|"A Girl Reading" by her uncle, Joshua Reynolds, 1771.|
Before proceeding (on January 15) I want to do some preparatory thinking which, perhaps, will sustain and light my journey.
I must first observe the irony in a painting by an uncle of a niece reading a book about a young lady written by a man. Nor am I Theophila. In 1747 (the year before "Clarissa" was published) Reynolds painted "Boy Reading", which better catches my gender and self-conscious stiffening of resolve for the task ahead.
[NB: for those fascinated, as I am, by images of readers reading, I recommend William B Warner's illustrated web article: "Staging Readers Reading" ]
The notes that follow are personal reminders informed by the belief that a novelist teaches me, early on, how I am to read the ensuing fiction.
PREFATORY NOTES ON... PREFATORY MATERIAL!
The title-page is conventional enough for the period & genre, illustrating a general obligation felt by the early novelists to preview the lie of the land ahead. Partly informative, mostly publicity designed to lure and assure in equal measure, the title page reserves its largest typeface for the immediate, first name intimacy of "Clarissa". Apart from its unsurprising impression of 'clarity' (that's what it means) this Latinate, Augustan name takes me straight to Pope's "Rape of the Lock" (as, for that matter, will 'Arabella'). It is by way of being a stock literary type and I note the generality also of "A Young Lady", & "Comprehending"; the highlighting of "Concerns", "Distresses", "Parents", "Children" & "Marriage"(implying propriety in the drawing of morals). The wink of promise of sensational content in "Misconduct" and, especially, the revelation of the "Private Life" of a "Young Lady" insinuates all.
What follows between the title page and Letter I convinces me Richardson seeds in my mind the question of whether "Clarissa" will settle for either the sensational or the moral OR transcend both in a more consummate achievement. Will "Clarissa" the novel amount to more than its eponymous central character, a prose "Hamlet"?
I'm offered three further preparations for reading which strike me as less conventional and revelatory of the author's designs: 1)The Preface 2) The Names of the Principal Persons and 3) Letter summaries.
In itself a familiar encounter in an early English novel, this Preface is less concerned to offer an Apologia than to support 2) & 3) in presenting convenient 'factual' information about narrative and characters. 'The Names' borrows 'Dramatis Personae' from the drama; the summaries may not be read with much profit before the Letters they précis but will perform a very useful function as Index to the barely uninterrupted flow of letters to come.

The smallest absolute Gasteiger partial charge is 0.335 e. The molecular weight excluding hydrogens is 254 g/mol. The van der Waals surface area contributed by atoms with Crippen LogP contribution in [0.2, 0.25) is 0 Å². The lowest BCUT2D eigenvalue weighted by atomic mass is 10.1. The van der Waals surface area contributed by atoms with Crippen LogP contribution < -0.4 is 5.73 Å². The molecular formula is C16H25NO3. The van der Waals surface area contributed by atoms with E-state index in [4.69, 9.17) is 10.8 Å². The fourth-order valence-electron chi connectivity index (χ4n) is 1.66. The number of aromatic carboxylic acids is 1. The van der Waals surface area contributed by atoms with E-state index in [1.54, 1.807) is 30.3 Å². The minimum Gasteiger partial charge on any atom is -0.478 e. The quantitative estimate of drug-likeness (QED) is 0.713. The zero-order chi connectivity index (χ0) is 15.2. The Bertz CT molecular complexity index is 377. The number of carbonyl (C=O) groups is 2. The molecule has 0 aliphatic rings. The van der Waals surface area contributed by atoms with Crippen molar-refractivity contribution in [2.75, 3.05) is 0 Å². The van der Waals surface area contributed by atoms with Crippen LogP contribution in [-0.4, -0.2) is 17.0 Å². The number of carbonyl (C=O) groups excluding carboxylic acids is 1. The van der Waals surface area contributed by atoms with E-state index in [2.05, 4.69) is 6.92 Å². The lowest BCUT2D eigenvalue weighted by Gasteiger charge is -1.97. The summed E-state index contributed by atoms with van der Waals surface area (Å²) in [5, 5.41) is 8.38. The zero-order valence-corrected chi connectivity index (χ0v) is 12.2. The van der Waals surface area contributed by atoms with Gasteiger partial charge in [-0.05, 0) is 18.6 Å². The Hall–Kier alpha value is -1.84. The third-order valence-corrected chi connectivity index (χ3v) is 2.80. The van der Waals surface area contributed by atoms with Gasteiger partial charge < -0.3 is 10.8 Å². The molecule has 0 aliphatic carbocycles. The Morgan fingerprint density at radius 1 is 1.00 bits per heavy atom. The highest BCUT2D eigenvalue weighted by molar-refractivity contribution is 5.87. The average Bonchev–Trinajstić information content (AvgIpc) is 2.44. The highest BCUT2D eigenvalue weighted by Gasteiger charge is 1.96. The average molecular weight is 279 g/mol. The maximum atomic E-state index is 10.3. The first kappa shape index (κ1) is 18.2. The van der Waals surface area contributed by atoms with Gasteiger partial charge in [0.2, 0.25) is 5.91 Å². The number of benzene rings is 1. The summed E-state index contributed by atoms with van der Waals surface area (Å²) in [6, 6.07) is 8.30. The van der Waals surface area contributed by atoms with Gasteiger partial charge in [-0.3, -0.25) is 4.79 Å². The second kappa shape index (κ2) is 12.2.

Richardson clearly wishes to avoid "dry narrative" and the provision of 2) & 3) free him to construct " letters...written while the hearts of the writers must be supposed to be wholly engaged in their subjects...many of them written in the dialogue or dramatic way....Much more lively and affecting," (Preface).
PREFATORY THOUGHTS ON THE EPISTOLARY FORM
-These are letters; not diary entries.
- "Spontaneous" as the author avers them to be a) one chooses to write or not. One selects when to write (delays in replies may be more than postal). One composes a letter (it's not the same as impromptu conversation). One hides & reveals in a form only partly analogous to soliloquy. Richardson is writing every letter.
- Every letter is its own narrative voice. This voice is naturally partial. I am not to take any letter at its word. With no over-arching narrative voice I must work more actively than usual as a reader to "hear" the author AND to BUILD my own best narrative from the disparate elements provided.
- I am aware that each letter will draw me into its own lively charms but I am to maintain a perspective that is able to absorb each partial glimpse in continuous reassessment. I liken this process to the theoretical introduction of new mirrors and shards of glass into a kaleidoscope - one new piece shifts the whole perspective.
-Richardson has hit upon a form that places imaginative responsibility upon the reader - only I can fully conjure the world coded in the Letters. It's the novel as play. I do this in the theatre. We all do it in life.
What World? I hazard, having now read to Letter III that "Clarissa" the novel is that world, and that Clarissa, the heroine in a fictional narrative, is you or me by any other name. I anticipate a novel which seeks to mirror the fullness of any life which is more than a list of traits, actions, speeches and feelings - a living being is IN life and only an appreciation of both the inner and outer worlds may come some way toward doing justice to the complexity of human being.
I step from the shore.
|Robinson Crusoe illus. Walter Paget.|
© Ray Wilcockson (2014) All rights Reserved.